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Oil prices edge higher as financial markets pare some losses

NEW YORK: Oil prices edged higher on Thursday and Brent hit the highest level this year, but gains were capped after the steepest decline in U.S. retail spending since 2009 heightened investor fears of a global economic slowdown.

Brent futures were up 75 cents, or 1.2 percent, at $64.36 a barrel by 12:32 p.m. EST (1732 GMT), after hitting a 2019 high of $64.81, while U.S. crude rose 41 cents, 0.8 percent, to $54.31 a barrel, down from a session high of $54.68.

China’s January exports back to growth, but sustainability in doubt

BEIJING: China’s exports unexpectedly returned to growth in January after a shock decline the previous month, while imports fell much less than expected, but analysts said the strength was likely due to seasonal factors and predicted renewed trade weakness ahead.

Investors and policy makers are closely watching to see how quickly activity in China is cooling, or if support measures announced last year are starting to take hold, which could lift some of the gloom hanging over the global economy.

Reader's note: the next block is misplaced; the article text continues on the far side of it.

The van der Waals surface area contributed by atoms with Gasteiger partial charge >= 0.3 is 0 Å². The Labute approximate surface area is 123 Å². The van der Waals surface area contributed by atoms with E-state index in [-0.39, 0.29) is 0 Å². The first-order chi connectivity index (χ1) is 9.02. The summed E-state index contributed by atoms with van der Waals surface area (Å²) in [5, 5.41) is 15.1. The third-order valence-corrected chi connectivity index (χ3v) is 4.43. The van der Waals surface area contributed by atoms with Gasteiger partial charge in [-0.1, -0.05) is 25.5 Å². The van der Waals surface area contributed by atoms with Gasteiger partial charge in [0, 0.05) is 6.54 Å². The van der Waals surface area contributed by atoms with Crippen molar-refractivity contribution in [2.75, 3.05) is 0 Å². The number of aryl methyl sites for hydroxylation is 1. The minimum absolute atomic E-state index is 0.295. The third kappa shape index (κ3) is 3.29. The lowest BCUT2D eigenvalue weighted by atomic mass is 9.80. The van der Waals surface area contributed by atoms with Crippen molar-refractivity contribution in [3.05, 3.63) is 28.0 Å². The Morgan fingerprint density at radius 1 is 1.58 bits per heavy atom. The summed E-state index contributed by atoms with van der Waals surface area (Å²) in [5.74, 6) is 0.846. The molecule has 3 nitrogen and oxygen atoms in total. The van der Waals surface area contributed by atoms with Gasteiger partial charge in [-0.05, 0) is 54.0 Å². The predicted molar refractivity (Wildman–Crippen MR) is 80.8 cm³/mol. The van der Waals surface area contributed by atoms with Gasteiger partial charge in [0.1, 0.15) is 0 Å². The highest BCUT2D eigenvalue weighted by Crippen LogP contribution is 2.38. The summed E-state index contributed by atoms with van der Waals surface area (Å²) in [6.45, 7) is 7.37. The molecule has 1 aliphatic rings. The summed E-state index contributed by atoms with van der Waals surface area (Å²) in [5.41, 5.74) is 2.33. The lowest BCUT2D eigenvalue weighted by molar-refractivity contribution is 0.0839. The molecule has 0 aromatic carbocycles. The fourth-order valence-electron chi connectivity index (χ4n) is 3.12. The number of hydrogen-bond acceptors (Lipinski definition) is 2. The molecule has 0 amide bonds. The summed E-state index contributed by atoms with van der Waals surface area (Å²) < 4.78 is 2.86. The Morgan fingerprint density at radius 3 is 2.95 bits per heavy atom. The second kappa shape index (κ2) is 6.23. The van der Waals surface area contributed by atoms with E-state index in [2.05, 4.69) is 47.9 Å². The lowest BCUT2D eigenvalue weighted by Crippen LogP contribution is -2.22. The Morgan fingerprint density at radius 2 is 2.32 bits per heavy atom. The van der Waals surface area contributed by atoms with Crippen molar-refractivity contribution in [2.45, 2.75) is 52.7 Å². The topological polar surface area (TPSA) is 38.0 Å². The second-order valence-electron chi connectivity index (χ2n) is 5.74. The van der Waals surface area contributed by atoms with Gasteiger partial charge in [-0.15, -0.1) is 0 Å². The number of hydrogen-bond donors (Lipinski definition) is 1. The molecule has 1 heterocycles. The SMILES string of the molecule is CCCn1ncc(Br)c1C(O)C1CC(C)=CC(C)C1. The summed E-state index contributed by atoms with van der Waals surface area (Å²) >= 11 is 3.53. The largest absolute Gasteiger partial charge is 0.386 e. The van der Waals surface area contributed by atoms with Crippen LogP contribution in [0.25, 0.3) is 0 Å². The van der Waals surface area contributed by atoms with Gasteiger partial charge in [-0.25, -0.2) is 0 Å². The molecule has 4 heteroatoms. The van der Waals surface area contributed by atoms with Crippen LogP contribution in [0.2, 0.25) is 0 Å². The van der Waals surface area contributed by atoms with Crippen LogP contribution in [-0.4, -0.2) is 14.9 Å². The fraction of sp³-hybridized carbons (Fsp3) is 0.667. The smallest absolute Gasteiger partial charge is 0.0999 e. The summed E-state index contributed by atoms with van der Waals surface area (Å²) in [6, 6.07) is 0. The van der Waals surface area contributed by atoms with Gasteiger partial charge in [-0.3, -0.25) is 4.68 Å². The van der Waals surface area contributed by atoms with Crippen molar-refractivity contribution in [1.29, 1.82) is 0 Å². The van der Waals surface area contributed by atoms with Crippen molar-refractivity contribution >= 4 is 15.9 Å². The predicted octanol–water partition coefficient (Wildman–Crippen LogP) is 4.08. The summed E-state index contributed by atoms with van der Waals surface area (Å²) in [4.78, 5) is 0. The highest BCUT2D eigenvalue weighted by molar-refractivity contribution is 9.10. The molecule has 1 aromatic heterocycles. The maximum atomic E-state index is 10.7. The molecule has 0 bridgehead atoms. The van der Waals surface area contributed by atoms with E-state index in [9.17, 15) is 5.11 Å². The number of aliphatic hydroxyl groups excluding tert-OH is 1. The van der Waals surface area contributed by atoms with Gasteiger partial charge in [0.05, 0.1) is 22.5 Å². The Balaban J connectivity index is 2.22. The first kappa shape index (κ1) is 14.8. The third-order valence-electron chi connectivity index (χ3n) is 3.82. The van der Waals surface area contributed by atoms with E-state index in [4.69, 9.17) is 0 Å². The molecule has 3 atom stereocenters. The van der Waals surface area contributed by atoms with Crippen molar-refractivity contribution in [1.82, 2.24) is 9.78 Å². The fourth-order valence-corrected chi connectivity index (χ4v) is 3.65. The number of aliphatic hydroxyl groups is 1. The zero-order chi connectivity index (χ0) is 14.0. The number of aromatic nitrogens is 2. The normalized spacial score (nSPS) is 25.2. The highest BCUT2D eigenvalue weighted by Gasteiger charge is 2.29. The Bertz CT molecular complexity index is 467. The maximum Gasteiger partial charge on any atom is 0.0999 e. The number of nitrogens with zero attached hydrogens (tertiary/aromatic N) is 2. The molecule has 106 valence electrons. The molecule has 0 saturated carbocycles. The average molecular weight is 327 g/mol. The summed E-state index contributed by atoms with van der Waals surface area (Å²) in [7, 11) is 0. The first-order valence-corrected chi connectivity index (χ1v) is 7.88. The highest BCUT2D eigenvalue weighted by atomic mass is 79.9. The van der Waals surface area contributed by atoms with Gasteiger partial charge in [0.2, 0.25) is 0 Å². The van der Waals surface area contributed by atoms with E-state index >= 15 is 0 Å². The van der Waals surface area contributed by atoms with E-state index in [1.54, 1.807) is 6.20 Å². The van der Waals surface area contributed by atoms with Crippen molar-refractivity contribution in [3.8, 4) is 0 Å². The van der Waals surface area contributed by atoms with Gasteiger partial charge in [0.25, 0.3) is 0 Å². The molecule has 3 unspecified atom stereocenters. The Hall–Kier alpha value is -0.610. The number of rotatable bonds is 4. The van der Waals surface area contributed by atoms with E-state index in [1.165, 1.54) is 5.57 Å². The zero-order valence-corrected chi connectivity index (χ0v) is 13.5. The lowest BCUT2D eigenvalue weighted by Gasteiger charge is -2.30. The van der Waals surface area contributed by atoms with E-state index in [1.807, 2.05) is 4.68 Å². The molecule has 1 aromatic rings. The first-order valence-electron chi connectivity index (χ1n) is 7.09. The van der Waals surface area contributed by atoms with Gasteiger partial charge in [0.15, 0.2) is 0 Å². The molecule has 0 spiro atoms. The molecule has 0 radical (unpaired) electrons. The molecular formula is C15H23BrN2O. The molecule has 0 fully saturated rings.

Instil investor confidence, urges Wahid

KUALA LUMPUR: Ensuring investor confidence in the Malaysian economy and its potential growth is crucial for the country to sustain its growth momentum, going forward, said Tan Sri Abdul Wahid Omar, chairman of the board of directors, Universiti Kebangsaan Malaysia.

“So, what we need to do is to instil confidence in our economy and country so that the private sector will continue to invest, not only foreign (investors) but also the home grown private sector and government-linked companies,” said Wahid.

Link between energy firms and their CEO’s pay

NEW YORK: Oil and gas companies continue to link executive pay to the discovery of energy resources the world can’t safely burn, potentially jeopardising shareholder value, according to a new report.